Coun­cil ramps up war on re­cy­cling

Feilding-Rangitikei Herald - - Your Local News - SAM KILMISTER

Re­think, re­use and re­cy­cle is the catch cry as of­fi­cials set their sights on re­duc­ing the district’s rub­bish.

More than 75 per cent of rub­bish go­ing to land­fill in Ran­gitı¯kei could be re­cy­cled as of­fi­cials urge res­i­dents to cre­ate com­post heaps, worm farms and use re­cy­cling cen­tres af­ter a re­cent sur­vey caused alarm.

The Ran­gitı¯kei District Coun­cil study showed 39 per cent of the district’s rub­bish go­ing to land­fill was or­ganic kitchen waste, 22 per cent was plas­tic and 17 per cent paper.

These ‘‘waste prod­ucts’’ could be reused and chief ex­ec­u­tive Ross McNeil urged res­i­dents to be mind­ful of the en­vi­ron­ment when dis­pos­ing of them.

An agree­ment be­tween Labour and the Greens last month com­mit­ted to mak­ing a re­duc­tion in all types of waste go­ing to land­fill, within the next two years.

Kiwi house­holds an­nu­ally send around 2.5 mil­lion tonnes of waste to land­fill each year, in­clud­ing around 350,000 tonnes of pack­ag­ing, ac­cord­ing to re­cy­cle.co.nz.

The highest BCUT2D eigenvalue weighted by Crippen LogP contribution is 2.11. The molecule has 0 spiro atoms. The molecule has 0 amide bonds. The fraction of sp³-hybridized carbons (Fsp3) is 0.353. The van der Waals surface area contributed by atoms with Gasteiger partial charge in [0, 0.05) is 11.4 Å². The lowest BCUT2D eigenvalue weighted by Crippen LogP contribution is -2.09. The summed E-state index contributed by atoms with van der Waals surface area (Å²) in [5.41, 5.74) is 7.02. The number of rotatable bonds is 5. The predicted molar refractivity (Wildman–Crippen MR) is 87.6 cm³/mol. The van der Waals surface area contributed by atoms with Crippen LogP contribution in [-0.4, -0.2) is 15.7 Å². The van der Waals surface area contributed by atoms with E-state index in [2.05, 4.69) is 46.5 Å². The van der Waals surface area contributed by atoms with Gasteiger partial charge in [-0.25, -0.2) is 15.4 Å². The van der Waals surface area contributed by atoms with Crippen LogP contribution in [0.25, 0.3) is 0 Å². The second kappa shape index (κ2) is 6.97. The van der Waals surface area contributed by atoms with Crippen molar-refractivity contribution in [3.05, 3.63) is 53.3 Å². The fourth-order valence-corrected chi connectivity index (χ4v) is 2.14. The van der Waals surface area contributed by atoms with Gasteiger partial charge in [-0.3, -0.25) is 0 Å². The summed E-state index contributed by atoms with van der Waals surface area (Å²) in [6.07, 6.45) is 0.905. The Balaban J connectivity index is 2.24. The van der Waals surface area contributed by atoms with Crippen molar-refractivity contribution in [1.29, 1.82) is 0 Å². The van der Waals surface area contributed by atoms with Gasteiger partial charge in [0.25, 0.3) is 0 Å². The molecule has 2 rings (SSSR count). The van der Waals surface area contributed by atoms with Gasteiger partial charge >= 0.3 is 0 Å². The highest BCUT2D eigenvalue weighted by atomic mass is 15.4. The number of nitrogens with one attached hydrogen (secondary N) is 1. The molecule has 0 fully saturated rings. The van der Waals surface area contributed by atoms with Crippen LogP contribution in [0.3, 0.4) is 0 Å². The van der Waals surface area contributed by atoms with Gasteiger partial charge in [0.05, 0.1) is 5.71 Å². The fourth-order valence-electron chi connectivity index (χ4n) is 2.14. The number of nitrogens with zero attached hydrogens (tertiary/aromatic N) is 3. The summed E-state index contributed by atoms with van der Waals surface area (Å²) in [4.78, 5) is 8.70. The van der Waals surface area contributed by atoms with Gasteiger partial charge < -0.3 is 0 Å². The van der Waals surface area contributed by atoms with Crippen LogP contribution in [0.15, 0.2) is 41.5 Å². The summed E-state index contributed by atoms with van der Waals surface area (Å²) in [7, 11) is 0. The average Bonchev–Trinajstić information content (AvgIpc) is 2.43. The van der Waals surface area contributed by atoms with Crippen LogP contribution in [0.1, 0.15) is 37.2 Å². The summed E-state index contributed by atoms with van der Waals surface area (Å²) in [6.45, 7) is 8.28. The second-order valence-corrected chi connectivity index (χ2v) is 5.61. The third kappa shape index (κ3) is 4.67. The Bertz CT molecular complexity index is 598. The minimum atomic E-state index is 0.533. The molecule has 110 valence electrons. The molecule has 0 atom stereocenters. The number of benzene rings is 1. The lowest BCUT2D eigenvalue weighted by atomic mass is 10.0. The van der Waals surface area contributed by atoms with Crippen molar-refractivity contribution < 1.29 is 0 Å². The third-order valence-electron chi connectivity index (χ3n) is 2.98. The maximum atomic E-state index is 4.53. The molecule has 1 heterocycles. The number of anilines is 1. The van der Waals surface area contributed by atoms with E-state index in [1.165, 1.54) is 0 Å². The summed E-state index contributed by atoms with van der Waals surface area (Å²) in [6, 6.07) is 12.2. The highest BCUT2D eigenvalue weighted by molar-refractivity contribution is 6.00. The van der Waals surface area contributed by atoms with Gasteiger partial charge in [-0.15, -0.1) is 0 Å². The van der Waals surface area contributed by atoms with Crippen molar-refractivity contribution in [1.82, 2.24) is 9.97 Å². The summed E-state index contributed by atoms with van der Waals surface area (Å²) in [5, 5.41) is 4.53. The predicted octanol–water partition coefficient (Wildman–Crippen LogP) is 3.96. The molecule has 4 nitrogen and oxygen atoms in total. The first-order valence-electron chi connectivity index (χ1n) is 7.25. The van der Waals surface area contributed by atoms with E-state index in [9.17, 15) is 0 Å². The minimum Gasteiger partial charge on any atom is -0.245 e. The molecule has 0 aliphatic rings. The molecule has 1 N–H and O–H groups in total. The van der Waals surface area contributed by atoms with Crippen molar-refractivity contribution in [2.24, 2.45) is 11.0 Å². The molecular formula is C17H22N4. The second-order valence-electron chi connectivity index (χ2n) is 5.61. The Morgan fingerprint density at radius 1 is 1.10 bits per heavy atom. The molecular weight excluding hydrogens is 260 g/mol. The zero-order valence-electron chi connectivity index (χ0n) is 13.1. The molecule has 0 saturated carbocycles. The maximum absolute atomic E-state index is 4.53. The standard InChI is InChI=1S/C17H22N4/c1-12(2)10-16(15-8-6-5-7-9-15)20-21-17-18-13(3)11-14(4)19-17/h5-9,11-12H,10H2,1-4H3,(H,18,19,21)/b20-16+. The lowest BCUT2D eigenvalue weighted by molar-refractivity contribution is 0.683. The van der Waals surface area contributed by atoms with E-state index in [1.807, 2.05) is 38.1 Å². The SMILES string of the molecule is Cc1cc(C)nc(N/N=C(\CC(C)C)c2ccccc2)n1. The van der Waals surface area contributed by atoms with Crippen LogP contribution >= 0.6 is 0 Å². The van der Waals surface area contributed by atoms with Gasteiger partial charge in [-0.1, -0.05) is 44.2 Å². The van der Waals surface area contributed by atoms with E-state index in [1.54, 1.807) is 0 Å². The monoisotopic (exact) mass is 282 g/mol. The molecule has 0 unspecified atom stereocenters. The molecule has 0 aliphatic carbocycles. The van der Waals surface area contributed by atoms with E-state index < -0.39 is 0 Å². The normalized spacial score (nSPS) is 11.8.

McNeil wanted the com­mu­nity to re­cy­cle or­ganic kitchen waste into com­post that could be reused in gar­dens.

‘‘An­other al­ter­na­tive is a worm farm which is also a great way to get rid of kitchen scraps,’’ he said. ‘‘Places like Mitre 10 and Bun­nings have work farm kits with help­ful set-up guides to get you started.’’

Plas­tic, cans, paper and card­board could be re­cy­cled for free at the coun­cil’s waste trans­fer sta­tions, McNeil said. There are sta­tions in Bulls, Hun­ter­ville, Man­gaweka, Mar­ton, Ratana and Tai­hape.

These sta­tions came at a cost of $840,000 last year, with rev­enue from user charges amount­ing to $438,000 and con­tri­bu­tion from rates $402,000.

The re­use shop at the Mar­ton Trans­fer Sta­tion takes other items peo­ple think are too good to throw away, McNeil said.

These were sold at a small cost so oth­ers could make use of them.

‘‘By mak­ing use of com­post­ing, re­cy­cling and the Mar­ton Re­use Shop you will end up saving space in your refuse bags, you will save money by not hav­ing to buy as many bags and you will save space at our land­fills mak­ing them last longer.’’

The Palmer­ston North City Coun­cil was crit­i­cised last month for be­ing too ‘‘picky’’ about what could go in re­cy­cling bins.

A com­plaint, posted on Neigh­bourly by city res­i­dent Phil Chris­tensen, prompted an out­pour­ing of com­ments from peo­ple who thought the coun­cil was mak­ing re­cy­cling too com­pli­cated.

Kitchen waste and plas­tics make up the most of Ran­git¯ıkei’s rub­bish.

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